DW air gap

Discussion in 'Plumbing Forum' started by shan2themax, May 2, 2008.

  1. May 2, 2008 #1

    shan2themax

    shan2themax

    shan2themax

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    So... how important is the DW air gap to attatch to my garbage disposal... I previously used the dishwasher... but didnt have a garbage disposal... and had heard people talk about an air gap... but never have I seen one in use... so... please inform me... lol...

    couldnt I just attatch a loop of discharge hose to the under side of the counter or something like that?
     
  2. May 2, 2008 #2

    inspectorD

    inspectorD

    inspectorD

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  3. May 2, 2008 #3

    majakdragon

    majakdragon

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    Air-gaps were a "hot ticket" item for a while. Many areas made the required by Code. After a while, they found that they caused more problems than they solved. If the DW discharge hose is run up as high as possible and then brought back down to the drainline or disposer, I have never had a problem.
     
  4. May 3, 2008 #4

    mstplumber

    mstplumber

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    I agree. An air gap fitting is unnecessary. I have installed literally thousands of DWs without one and have had no problems. Just loop the discharge as high as possible and fasten it to the cabinet to keep it there.
     
  5. May 4, 2008 #5

    glennjanie

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    Hello Shan:
    The dishwasher air gap is vitally important to your health. The dishwasher can siphon back whatever is in your disposer or your drain, especially if the drain is stopped up and backed up. Typhus, Hepititis, Dissentary and many other germs live in the drain system and can be siphoned back into your dishwasher for you do savor and enjoy along with your next meal. Its called backsiphonage and works just like siphoning gas out of your car or pick-up for the mower. You have stolen gas before, haven't you?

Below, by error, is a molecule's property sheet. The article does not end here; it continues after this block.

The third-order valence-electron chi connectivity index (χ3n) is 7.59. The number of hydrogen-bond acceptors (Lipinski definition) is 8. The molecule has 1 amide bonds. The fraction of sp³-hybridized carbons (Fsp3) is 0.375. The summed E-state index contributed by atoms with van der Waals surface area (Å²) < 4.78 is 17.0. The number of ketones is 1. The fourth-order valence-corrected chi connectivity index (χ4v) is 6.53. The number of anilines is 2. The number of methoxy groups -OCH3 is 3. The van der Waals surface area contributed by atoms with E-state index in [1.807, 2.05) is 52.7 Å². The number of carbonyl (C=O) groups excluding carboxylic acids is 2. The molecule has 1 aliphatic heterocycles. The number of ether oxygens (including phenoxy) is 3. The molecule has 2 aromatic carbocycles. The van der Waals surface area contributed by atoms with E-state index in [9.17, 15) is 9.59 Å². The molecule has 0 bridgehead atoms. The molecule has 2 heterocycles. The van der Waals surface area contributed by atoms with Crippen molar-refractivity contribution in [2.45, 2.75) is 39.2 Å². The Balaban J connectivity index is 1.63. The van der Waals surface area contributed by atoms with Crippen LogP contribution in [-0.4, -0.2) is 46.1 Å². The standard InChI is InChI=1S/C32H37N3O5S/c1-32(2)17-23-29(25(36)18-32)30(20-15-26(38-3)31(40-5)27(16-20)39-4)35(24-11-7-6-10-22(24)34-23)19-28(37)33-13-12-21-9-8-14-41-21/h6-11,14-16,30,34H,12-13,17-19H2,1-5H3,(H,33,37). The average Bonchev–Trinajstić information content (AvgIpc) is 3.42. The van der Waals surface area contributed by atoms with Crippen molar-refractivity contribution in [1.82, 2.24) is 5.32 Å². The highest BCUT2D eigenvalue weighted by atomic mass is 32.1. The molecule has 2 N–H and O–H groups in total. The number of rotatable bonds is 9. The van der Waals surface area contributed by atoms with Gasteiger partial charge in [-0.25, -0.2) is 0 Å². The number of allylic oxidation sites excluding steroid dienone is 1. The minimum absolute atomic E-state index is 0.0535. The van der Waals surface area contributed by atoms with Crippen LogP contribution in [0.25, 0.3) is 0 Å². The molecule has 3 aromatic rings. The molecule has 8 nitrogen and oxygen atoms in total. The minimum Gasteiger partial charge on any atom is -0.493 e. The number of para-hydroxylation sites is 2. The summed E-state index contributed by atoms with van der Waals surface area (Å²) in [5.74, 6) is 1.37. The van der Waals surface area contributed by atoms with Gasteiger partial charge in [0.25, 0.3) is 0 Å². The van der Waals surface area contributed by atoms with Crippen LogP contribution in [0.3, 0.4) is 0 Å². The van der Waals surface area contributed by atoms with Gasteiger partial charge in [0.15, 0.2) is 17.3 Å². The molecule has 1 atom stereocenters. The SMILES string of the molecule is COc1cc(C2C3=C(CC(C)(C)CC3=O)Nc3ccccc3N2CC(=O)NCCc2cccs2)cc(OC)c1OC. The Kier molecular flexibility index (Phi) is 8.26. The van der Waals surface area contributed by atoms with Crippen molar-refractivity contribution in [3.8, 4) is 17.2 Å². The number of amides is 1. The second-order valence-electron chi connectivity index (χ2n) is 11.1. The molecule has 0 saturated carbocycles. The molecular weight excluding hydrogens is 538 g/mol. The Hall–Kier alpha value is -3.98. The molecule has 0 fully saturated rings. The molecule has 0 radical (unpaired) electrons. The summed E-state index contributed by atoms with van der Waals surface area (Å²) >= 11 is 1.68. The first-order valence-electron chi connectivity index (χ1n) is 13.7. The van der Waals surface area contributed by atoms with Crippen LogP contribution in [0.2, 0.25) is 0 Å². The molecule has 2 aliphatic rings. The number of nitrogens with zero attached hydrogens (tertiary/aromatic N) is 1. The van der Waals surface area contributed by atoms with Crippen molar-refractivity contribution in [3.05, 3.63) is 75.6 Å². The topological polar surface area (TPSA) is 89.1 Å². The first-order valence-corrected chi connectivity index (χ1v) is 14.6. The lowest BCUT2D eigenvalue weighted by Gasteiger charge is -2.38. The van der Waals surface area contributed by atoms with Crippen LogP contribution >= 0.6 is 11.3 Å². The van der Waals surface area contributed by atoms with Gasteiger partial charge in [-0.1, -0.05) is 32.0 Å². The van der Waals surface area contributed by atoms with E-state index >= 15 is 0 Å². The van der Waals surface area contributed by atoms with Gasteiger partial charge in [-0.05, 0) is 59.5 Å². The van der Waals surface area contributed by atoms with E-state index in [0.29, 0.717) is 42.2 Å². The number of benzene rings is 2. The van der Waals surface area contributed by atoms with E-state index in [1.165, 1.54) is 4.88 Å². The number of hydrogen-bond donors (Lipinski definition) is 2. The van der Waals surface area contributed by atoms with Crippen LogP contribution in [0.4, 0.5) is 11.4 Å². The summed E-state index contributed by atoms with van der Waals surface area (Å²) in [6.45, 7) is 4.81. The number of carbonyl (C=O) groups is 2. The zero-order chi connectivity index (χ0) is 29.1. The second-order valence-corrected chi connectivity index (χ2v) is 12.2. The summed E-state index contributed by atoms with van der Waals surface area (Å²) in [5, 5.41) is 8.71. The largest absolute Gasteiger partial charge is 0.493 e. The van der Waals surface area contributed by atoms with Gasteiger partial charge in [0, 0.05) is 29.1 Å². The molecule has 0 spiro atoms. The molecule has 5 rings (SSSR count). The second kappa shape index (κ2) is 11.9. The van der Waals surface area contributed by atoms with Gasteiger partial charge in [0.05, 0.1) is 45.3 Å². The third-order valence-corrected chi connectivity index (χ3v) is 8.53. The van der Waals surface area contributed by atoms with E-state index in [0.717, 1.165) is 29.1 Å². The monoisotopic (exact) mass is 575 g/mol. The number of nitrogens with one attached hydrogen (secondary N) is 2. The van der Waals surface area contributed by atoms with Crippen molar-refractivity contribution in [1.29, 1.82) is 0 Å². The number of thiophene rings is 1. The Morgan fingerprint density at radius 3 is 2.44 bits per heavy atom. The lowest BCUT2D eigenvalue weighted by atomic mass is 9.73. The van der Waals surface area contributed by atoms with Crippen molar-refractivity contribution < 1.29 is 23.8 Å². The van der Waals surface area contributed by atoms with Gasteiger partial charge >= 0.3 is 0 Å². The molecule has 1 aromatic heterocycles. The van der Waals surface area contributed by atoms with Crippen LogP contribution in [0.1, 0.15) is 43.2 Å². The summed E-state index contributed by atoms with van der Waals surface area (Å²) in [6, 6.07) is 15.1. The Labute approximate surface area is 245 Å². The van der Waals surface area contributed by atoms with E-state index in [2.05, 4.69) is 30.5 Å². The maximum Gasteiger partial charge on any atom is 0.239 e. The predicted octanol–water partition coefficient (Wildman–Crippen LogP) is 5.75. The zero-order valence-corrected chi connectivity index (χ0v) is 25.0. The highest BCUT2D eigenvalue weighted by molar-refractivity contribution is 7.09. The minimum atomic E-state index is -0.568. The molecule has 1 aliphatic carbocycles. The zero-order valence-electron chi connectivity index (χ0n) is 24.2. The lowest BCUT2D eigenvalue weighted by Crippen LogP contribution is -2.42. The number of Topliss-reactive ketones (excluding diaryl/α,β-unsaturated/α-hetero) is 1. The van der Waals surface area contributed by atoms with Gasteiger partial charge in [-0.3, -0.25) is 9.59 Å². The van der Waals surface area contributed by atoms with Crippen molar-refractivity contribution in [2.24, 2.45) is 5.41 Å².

The Most Effective remedy for backsiphonage is an air gap. Did you ever get a straw with a hole in it? I had one night before last and couldn't get any coke out of the cup; same principle.
    The loop in the dishwasher hose has to be 32' high to prevent backsiphonage because that is how far atmospheric pressure can push water with a vacum in the hose. True, the loop will keep the water from siphoning from the dishwasher but that's no problem anyway; its when the contaminated water is siphoned back into the dishwasher that gives the problem. You won't hear many people complain about this problem, their families don't either; dead men don't talk (sounds like a Mafia statement).
    The dishwasher air gap costs less than $10, takes about 30 minutes extra to install and can save your life. You do the math and make your own personal evaluation. I wish you the best with your project.
    Glenn
     
  6. May 4, 2008 #6

    inspectorD

    inspectorD

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    I agree with glenn. They didn't develop them and want us to install them if there was not a reason.
    Good advice.:)
     
  7. May 5, 2008 #7

    shan2themax

    shan2themax

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    I had already purchased it.... just wasnt sure how needed it was and just exactly what it did... but.. I went to the website and read about it... so... adding that to my to do list for the week also... thanks guys for all your answers!!!!!!!!
     
  8. May 19, 2008 #8

    Quattro

    Quattro

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    I don't understand how water can be siphoned back into a dishwasher through the drain hose. At least on my GE DW, there is a check valve where the water is discharged from the pump. I don't see how anything can "backflow".

    Personally, I did not use an airgap when I installed my new DW and sink. Mostly because my new sink is fired clay ceramic, and drilling a big hole in it for the air gap would have been a nightmare. No problem for a cheap stainless sink, but I didn't want to bung up my double Domsjo. I just looped the drain as high as I could.